The Human Genome Project set out to sequence every human chromosome DNA, with the goal of advancing human biology and improving medicine. The goal of this study was to identify the order of all 3 billion nucleotides in the human genome, which was a massive undertaking. To achieve this lofty goal, scientists developed a variety of sequencing techniques that prioritized speed without excess loss of accuracy. These techniques initially built on the so- called Sanger process, which was first established in the 1970s, increasingly automating it and increasing the number of samples that could be sequenced at once. In reality, machines that used automated variant of the Sanger method were essential to the Human Genome Project. In recent years, however, researchers have increasingly relied on newer, faster techniques known as 454 sequencing.
Technologies for early DNA sequencing
Early efforts at sequencing genes were painstaking, time consuming, and labor intensive. Things began to change in the mid-1970s, when researcher Frederick Sanger developed many faster, more effective DNA sequencing procedures. Sanger work in this field was so ground breaking.
The Sanger sequencing technique was automated, considerably fastened, and further refined over the next several decades as a result of technological breakthroughs. Sanger sequencing is also known as the chain-termination or dideoxy method. It involves in synthesizing DNA chains of varied lengths with a purified DNA polymerase enzyme.
The inclusion of Dideoxynucleotide Triphosphates (ddNTPs) in the Sanger method reaction mixture is a key characteristic. During DNA strand elongation, these chain-terminating dideoxynucleotides lack the 3' Hydroxyl (OH) group required to create the phosphodiester link between one nucleotide and the next. When a dideoxynucleotide is integrated into a developing strand, it prevents it from extending further. Many of these reactions produce a variety of DNA fragments of various lengths. These fragments are then separated by size using gel or capillary tube electrophoresis, a technique in which molecules are pulled over a gel substrate or a hair like capillary fiber by an electric field. This method is sensitive enough to differentiate DNA fragments with only a single nucleotide difference in size.
Automated DNA sequencing
Applied Biosystems began manufacturing automated DNA sequencing equipment based on the Sanger method in 1986. Each nucleotide was labeled with fluorescent dyes, allowing the reactions to be conducted in one column and read by color. Although the machines were more expensive than traditional glass plates and gels, the machines provides sequence data that is cheaper and faster than the traditional glass plates and gels, once the investment was made, these machines provided sequence data cheaper and faster than the traditional method.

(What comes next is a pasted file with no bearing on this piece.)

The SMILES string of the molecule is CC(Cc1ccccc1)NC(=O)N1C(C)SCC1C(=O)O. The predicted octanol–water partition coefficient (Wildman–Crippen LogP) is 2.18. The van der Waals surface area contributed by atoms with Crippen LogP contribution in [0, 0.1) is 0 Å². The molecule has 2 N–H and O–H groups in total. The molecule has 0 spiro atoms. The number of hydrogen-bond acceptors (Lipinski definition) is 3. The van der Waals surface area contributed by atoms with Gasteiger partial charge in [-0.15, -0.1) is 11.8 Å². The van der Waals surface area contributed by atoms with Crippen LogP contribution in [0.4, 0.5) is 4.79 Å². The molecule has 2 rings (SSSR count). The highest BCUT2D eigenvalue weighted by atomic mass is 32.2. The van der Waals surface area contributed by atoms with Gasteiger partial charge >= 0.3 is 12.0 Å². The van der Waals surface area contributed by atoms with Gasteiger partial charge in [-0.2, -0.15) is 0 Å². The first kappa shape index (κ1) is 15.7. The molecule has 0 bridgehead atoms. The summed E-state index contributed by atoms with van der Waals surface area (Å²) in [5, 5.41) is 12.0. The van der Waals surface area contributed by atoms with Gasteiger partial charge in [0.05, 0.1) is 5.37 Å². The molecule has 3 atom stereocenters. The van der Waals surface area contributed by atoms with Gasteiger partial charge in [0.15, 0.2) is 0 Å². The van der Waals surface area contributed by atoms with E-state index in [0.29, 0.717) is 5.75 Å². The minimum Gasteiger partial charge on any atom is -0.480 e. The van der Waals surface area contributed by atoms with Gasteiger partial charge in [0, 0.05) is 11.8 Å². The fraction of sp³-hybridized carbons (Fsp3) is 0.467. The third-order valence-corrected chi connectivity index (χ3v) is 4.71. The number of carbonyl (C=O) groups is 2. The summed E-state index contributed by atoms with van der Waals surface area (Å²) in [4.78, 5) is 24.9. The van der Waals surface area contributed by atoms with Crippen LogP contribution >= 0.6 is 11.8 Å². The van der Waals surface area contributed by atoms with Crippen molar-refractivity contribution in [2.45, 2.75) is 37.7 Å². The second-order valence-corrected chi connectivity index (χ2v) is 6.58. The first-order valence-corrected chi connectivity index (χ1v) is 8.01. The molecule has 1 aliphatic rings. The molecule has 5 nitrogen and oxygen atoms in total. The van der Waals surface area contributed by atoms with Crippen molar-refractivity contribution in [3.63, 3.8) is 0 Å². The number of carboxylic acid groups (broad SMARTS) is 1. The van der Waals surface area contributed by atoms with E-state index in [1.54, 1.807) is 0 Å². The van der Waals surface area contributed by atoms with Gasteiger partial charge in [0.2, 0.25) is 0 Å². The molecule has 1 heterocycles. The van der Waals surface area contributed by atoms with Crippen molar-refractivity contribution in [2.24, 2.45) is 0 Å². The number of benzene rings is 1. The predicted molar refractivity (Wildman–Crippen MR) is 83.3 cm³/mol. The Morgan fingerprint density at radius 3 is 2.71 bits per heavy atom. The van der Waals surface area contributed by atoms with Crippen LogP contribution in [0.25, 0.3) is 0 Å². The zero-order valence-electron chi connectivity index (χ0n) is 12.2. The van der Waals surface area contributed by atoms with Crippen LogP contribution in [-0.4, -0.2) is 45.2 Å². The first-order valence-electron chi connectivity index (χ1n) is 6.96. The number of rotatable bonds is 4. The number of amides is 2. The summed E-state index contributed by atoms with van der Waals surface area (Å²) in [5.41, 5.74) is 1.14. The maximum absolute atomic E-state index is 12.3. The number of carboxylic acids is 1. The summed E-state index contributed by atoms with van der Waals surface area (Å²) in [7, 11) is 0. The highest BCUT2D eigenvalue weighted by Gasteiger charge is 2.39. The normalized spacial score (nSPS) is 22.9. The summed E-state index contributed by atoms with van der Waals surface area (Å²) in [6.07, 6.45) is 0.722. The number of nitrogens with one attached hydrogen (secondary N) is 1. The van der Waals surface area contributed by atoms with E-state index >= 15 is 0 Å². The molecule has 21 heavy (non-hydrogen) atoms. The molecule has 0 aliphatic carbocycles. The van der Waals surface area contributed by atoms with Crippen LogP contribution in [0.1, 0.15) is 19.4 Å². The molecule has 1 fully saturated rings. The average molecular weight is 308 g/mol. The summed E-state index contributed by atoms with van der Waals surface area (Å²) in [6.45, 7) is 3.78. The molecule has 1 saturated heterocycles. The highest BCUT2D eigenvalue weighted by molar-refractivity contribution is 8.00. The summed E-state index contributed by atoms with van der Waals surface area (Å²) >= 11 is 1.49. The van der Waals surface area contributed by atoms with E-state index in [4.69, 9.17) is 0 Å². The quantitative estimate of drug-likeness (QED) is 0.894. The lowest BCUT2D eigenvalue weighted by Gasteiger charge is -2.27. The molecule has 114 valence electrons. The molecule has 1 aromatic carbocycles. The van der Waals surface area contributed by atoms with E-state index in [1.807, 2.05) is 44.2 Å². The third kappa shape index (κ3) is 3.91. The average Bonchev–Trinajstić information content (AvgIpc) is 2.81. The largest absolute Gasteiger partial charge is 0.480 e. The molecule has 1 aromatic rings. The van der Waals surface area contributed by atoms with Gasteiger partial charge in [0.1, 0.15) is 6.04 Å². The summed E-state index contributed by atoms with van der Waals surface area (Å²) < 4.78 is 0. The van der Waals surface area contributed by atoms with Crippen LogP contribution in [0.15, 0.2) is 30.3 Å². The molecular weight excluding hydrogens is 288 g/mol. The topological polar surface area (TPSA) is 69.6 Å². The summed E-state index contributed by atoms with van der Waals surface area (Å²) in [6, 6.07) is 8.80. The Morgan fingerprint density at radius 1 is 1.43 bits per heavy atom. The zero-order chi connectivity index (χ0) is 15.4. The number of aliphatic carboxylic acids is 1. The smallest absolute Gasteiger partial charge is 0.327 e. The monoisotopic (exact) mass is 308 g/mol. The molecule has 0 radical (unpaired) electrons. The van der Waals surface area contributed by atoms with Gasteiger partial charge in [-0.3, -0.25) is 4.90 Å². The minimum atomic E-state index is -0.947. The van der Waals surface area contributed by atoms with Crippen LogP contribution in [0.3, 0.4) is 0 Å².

Despite the fact that the fundamental Sanger method was still being used to sequence full genomes, time and expense constraints remained to limit the number of genomes that can be finished. With more complex separation tactics, alternate visualization strategies, and more parallel samples and sequencing technologies are evolved throughout the time. As a result, most modern PCs can handle 96 samples at once. Furthermore, whereas traditional gel-based Sanger sequencing and early machines can only generate 250-500 base pairs of DNA sequence per reaction, 750-1000 base pairs of sequence can now be read from a single reaction, making sequencing a considerably more affordable choice. In addition, non-gel sequencing technologies have been developed to improve sequencing efficiency even more. Flow cytometry, scanning microscopes, mass spectrometry, and hybridization methods are just a few examples.
As the preceding sections demonstrate, both ancient and new sequencing technologies have provided the information on numerous genomes. Beginning in the 1970s, the Sanger technique allowed scientists to sequence long segments of DNA at speeds never before possible. Further improvement and automation of this method increased sequencing rates, allowing researchers to reach major milestones in the Human Genome Project. Newer pyro-sequencing methods have dramatically reduced the cost of sequencing, and may one day allow everyone to have access to individualized genomic information. The ability to read how human genes are expressed offers the promise of advanced medical treatments, but it will certainly require considerable work to generate, understand, organize, and apply this massive amount of data to human disease.
Citation: Joy J (2022) The Linear Order Determination of Nucleotide Bases in Deoxyribonucleic Acid by Chemical Enzymatic or Technological Procedures. Bio Bulletin, 8(2): 01-02.
Received: 02-Jun-2022, Manuscript No. BIOBULLETIN-22-66759; , Pre QC No. BIOBULLETIN-22-66759(PQ); Editor assigned: 07-Jun-2022, Pre QC No. BIOBULLETIN-22-66759(PQ); Reviewed: 28-Jun-2022, QC No. BIOBULLETIN-22-66759; Revised: 05-Jul-2022, Manuscript No. BIOBULLETIN-22-66759(R); Published: 15-Jul-2022, DOI: 10.35248/2454-7913.22.8.097
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